WEST LAFAYETTE, Ind. — Eric Ayala’s lane to the hoop closed quickly. Two white jerseys beared down on the Maryland men’s basketball guard, who was looking for points to stave off a late UConn charge.

But Ayala saw Hakim Hart cutting in from the backdoor, the sophomore sensing trouble. Ayala kept calm, not trying to play hero. He dished to a cutting Hart, who rose for the lay-in.

It was classic Ayala. The junior stayed quiet, calm and confident as he led the 10th-seeded Terps to a 63-54 win over the seventh-seeded Huskies in the first round of the NCAA tournament Saturday evening.

Eric got it going,” coach Mark Turgeon said. “He made a lot of great decisions and a lot of great plays for us.”

That bucket helped stem an 11-3 run from UConn, which had closed a double-digit deficit to just five with under three minutes to play on a James Bouknight jumper. But after that bucket from the Huskies’ ace — two of his 15 points on 6-of-16 shooting — Ayala delivered.

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He crashed to the rim on the ensuing possession, drawing contact and sinking both free throws. Bouknight then missed a foul shot, and Ayala rose above the scramble to secure the rebound, taking it the other way. Then, the assist to Hart, whose bucket gave Maryland (17-13) a more comfortable eight-point edge with just over a minute remaining.

And Ayala got it done on the scoreboard, too, beginning with the Terps’ second possession.

He rolled open off a screen for a triple, Maryland’s first long ball of the evening. Then, the Wilmington, Delaware, native worked in the paint on three separate occasions, scrounging for points as he worked past UConn’s interior.

Ayala added to those 14 first-half points in an early second-half flurry, keeping the Huskies at length. He hit the glass for two points, laid another one in and jabbed Tyrese Martin out of the way for a three. That last bucket sent the Terps to a 14-point edge, their largest of the day. He finished with a game-high 23 points.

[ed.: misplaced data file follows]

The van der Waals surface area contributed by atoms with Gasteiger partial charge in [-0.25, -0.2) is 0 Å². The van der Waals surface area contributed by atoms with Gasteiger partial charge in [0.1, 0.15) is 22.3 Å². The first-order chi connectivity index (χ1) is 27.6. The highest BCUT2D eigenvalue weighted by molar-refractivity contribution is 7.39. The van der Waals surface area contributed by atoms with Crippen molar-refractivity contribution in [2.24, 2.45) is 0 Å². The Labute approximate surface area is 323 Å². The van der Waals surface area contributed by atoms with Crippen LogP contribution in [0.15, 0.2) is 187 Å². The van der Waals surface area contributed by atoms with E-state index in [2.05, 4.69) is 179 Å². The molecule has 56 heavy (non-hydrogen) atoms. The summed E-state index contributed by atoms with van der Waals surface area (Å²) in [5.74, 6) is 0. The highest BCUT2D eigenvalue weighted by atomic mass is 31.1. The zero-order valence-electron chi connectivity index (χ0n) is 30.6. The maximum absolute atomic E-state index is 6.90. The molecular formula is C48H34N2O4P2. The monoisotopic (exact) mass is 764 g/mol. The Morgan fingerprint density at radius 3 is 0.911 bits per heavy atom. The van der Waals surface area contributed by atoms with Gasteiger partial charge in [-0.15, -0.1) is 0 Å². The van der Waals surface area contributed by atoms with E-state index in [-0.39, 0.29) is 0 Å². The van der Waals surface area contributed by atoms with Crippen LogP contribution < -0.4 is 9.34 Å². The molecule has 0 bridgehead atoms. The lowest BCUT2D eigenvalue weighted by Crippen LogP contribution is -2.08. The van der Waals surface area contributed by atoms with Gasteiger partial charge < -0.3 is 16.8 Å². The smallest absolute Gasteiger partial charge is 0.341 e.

“It’s do or die at this point. You’ve gotta leave it all out there, empty the tank,” Ayala said. “I wasn’t ready to go home today.”

All the while, UConn (15-8) could not convert its offensive chances as Maryland clamped down. Though the Huskies, a top-10 team nationally in offensive rebounding, showed their muscle on the glass, they rarely saw results.

UConn only recorded 11 second-chance points on 22 offensive boards, part of a season-worst 32.3 percent shooting. The Huskies’ 54 points were also the fewest the team tallied all year.

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“We changed [some] things defensively that helped us keep inside position on the boards,” Turgeon said. “Our guys started to box out long shots and long rebounds.”

That allowed the Terps to stay in front even as their offense wavered. But when Maryland found rhythm, UConn had no answer.

The Terps went on a 15-3 run in the final 7:32 of the opening half to take an 11-point lead into the break, demoralizing the Huskies. Aaron Wiggins cashed from long range, Darryl Morsell did the same and Donta Scott slashed to the rim for a bucket off a slick feed from Hart.

Those high-flying offensive theatrics carried into the opening minutes of the second period, with Wiggins and Scott each soaring through the sky for one-handed jams. But as that production faded late, Maryland turned to its stalwarts — Ayala and the defense — to overcome a feisty UConn side.

And as Ayala pulled down one last heave from R.J. Cole and dribbled out the clock, he couldn’t help but celebrate with his bench. He’d helped the Terps stay alive, fighting for another opportunity to build on a season that looked lost a few months ago.

“A lot of people didn’t think much of us,” Ayala said. “No matter what people, barriers and stuff they try to put on me or my team, all year we’ve just been fighting.”